Fitbit (NYSE:FIT) has lost over half of its market value since the beginning of the year thanks to ongoing concerns that its fitness trackers would be rendered obsolete by cheaper competitors and multi-purpose smartwatches. Fitbit soundly beat top- and bottom-line estimates last quarter, but its guidance for the current quarter missed expectations because of higher manufacturing costs and pricey media promotions.
Fitbit bulls will claim that new devices, like the Blaze and Alta, and new enterprise customers will get the company's growth back on track. They'll also note that the stock only trades at 10 times forward earnings with a 5-year PEG ratio of 0.6 -- low multiples for a company expected to post 21% annual earnings growth over the next five years. However, those multiples can spike quickly if analysts slash their estimates. Therefore, investors looking for less risky plays on the growing wearables market can consider two other stocks instead: Apple (NASDAQ:AAPL) and Garmin (NASDAQ:GRMN).
Between the third quarters of 2014 and 2015, Apple's share of the global wearables market rose from nothing to 18.6%, according to IDC. During that same period, Fitbit's fell from 32.8% to 22.2%, although shipments more than doubled. Apple's growth was fueled by a single device: the Apple Watch. A more recent report from Juniper Research claims that the Apple Watch accounted for 52% of all smartwatch sales last year.
Apple hasn't disclosed how much of its revenue comes from the Apple Watch, which is included in its "Other Products" category along with the Apple TV, iPod, Beats accessories, and other devices. Revenue from that unit rose 62% annually to $4.35 billion, or 6% of Apple's top line. Asymco analyst Horace Dediu recently estimated that Apple will sell 21 million Apple Watches within its first 12 months ending in April. Assuming that forecast is accurate and most customers purchase the low-end Apple Sport, the device might generate about $8 billion in sales in the first year -- more than four times Fitbit's 2015 revenue of $1.86 billion.
That's still a tiny slice of Apple's total revenues, but Creative Strategies analyst Ben Bajarin estimates that Apple Watch shipments could jump nearly five-fold to 100 million by 2017. If that happens, the Apple Watch could generate about a fifth of Apple's estimated 2017 sales and offset declines in iPhone and iPad sales, which together generated 77% of its sales last quarter.
Apple certainly isn't a "pure" wearables play like Fitbit, but that's why it's a more dependable stock. Although iPhone sales are expected to peak, and iPad sales have fallen for eight consecutive quarters, Apple can still pivot its business toward new products like Apple Watch, services like Apple Pay, or spend more cash on acquisitions, buybacks, or dividends -- all strategies Fitbit can't aggressively pursue.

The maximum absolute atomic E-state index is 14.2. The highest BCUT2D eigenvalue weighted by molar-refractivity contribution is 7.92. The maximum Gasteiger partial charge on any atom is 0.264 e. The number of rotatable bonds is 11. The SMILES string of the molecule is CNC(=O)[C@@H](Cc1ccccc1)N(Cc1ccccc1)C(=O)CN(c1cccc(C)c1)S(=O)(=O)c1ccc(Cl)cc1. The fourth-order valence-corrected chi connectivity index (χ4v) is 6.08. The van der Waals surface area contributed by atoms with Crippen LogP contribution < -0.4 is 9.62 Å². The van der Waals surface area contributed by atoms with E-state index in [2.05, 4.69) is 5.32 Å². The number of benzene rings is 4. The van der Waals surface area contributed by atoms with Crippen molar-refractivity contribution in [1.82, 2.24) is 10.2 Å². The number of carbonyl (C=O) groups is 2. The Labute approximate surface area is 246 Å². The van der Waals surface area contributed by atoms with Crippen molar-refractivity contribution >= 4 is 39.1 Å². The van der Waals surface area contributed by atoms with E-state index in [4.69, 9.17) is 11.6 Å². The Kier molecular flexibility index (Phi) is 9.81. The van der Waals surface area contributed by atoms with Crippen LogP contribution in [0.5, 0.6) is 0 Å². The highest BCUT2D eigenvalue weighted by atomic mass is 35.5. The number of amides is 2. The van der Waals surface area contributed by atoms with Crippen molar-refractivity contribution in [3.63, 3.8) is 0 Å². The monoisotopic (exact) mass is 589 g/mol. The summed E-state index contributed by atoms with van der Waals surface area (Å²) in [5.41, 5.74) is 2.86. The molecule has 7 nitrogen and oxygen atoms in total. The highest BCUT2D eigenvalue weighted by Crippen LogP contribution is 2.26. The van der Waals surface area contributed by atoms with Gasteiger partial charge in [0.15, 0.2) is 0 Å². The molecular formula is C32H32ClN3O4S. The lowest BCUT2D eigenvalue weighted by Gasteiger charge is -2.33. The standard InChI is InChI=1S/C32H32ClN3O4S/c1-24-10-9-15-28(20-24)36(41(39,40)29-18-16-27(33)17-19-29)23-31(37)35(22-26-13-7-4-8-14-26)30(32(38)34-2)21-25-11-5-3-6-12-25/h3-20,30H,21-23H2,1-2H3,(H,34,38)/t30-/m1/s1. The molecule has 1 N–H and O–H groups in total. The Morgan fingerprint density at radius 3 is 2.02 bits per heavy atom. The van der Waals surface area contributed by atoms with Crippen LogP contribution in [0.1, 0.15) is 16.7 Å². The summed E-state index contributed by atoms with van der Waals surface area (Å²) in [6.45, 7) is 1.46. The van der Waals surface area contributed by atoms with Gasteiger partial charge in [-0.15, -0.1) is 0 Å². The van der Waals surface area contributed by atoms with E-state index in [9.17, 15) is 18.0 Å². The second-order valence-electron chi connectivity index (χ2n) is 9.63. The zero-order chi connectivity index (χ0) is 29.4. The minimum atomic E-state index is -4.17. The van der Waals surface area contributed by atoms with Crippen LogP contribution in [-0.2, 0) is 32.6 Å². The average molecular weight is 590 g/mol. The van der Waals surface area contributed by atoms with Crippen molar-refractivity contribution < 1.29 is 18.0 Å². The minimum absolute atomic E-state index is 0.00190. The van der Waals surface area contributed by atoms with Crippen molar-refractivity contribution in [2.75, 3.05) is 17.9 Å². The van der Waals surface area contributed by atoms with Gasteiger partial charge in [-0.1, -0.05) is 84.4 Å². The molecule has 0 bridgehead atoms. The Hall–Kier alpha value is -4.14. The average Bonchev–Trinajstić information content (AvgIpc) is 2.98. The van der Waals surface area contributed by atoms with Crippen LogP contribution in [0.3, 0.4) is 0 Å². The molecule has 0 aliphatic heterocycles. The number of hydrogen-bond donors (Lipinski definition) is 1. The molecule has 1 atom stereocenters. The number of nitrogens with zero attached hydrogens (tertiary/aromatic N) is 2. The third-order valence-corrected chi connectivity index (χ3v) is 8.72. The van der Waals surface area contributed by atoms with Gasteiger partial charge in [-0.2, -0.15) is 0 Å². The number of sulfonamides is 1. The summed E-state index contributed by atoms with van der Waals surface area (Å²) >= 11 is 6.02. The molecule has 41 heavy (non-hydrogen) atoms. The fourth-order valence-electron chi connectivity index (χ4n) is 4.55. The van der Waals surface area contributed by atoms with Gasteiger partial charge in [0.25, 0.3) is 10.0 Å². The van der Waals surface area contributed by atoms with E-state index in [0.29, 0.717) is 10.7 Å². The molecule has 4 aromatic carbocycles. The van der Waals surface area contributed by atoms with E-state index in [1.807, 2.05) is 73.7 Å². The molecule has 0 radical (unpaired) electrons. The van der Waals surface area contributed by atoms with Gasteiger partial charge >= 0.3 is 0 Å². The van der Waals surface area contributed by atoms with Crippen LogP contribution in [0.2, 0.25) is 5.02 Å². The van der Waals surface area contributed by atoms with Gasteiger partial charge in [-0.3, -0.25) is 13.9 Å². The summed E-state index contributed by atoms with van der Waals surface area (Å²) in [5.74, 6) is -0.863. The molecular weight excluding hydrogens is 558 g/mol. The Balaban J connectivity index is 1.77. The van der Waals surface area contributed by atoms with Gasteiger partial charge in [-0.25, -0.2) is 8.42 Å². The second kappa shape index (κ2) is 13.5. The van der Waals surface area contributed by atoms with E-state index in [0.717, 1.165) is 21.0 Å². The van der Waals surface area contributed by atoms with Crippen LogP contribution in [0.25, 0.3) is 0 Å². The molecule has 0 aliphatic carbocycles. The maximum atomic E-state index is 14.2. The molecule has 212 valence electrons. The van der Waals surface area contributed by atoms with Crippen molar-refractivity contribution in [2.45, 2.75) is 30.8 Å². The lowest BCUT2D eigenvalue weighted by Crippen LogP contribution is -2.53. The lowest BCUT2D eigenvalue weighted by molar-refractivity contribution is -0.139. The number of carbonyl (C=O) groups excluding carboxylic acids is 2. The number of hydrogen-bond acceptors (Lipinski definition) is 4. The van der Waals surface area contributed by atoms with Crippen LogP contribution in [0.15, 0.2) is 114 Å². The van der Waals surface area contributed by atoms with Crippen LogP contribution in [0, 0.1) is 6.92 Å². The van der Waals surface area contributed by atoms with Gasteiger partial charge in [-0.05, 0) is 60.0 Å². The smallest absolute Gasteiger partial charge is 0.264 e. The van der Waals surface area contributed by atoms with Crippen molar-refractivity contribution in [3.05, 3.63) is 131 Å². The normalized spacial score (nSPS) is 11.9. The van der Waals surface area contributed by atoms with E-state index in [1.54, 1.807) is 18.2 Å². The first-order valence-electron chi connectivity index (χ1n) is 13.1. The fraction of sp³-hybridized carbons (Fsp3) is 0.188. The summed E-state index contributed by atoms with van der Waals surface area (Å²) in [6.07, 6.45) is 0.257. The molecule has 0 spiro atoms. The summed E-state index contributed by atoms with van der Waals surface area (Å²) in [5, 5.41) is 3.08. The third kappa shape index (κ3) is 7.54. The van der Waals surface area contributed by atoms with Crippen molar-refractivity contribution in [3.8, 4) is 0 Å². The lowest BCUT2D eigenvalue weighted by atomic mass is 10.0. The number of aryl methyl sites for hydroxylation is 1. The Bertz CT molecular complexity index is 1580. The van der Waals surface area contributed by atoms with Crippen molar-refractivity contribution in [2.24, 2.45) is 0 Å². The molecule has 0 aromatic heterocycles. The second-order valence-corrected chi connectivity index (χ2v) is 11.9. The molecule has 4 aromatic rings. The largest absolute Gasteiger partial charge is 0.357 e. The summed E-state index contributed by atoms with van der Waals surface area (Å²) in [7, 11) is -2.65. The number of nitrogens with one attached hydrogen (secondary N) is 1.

Garmin might seem like an odd choice since its wearables business was seemingly crushed by Fitbit and Apple last year. IDC claims that Garmin's global market share in wearables fell from 7% to 4.1% between the third quarters of 2014 and 2015, although overall shipments rose 72.5% annually. Nonetheless, Garmin has three notable strengths: a move diversified portfolio, a dividend, and a slightly cheaper valuation.
Whereas Fitbit's main product line is split into more fashionable fitness trackers like the Alta and more functional ones like the Flex, Garmin sells a wide range of GPS-enabled devices for the auto, outdoor, aviation, marine, and fitness markets. Garmin's softest spot is its auto business, which has lost significant market share to smartphone-based navigation apps. Last quarter, auto systems revenue declined 21% annually to $268.5 million, or 34% of its sales.
However, all four other businesses posted positive growth, with the fitness and aviation businesses posting double-digit gains. That growth offset most of the auto segment's losses and resulted in a mild 2.8% annual decline in quarterly sales to $781 million, which beat expectations by nearly $21 million. To further diversify its business, Garmin recently agreed to acquire DeLorme, a maker of satellite-tracking devices with two-way text messaging.
Garmin expects flat revenue growth for 2016, which still beats the consensus estimate for a 1% decline. Earnings per share, which include a $0.05 hit from the DeLorne acquisition, are expected to fall 10% to $2.25 -- missing the consensus estimate by $0.05. Despite that bottom-line weakness, Garmin still pays a forward dividend yield of 5.1%, and spent 52% of its FCF over the past 12 months on dividends and 32% on buybacks. Fitbit spends its cash on neither, and its P/E of 19 remains slightly pricier than Garmin's P/E of 17.
The bottom line
IDC estimates that total wearable shipments will rise from 111.1 million units this year to 214.6 million by 2018. Fitbit might look like a promising way to invest in this market, but its top-heavy model and lack of a defensive moat make it a risky bet. Therefore, investors looking for less risky wearable plays should check out Apple and Garmin's more diversified and more shareholder-friendly business models instead.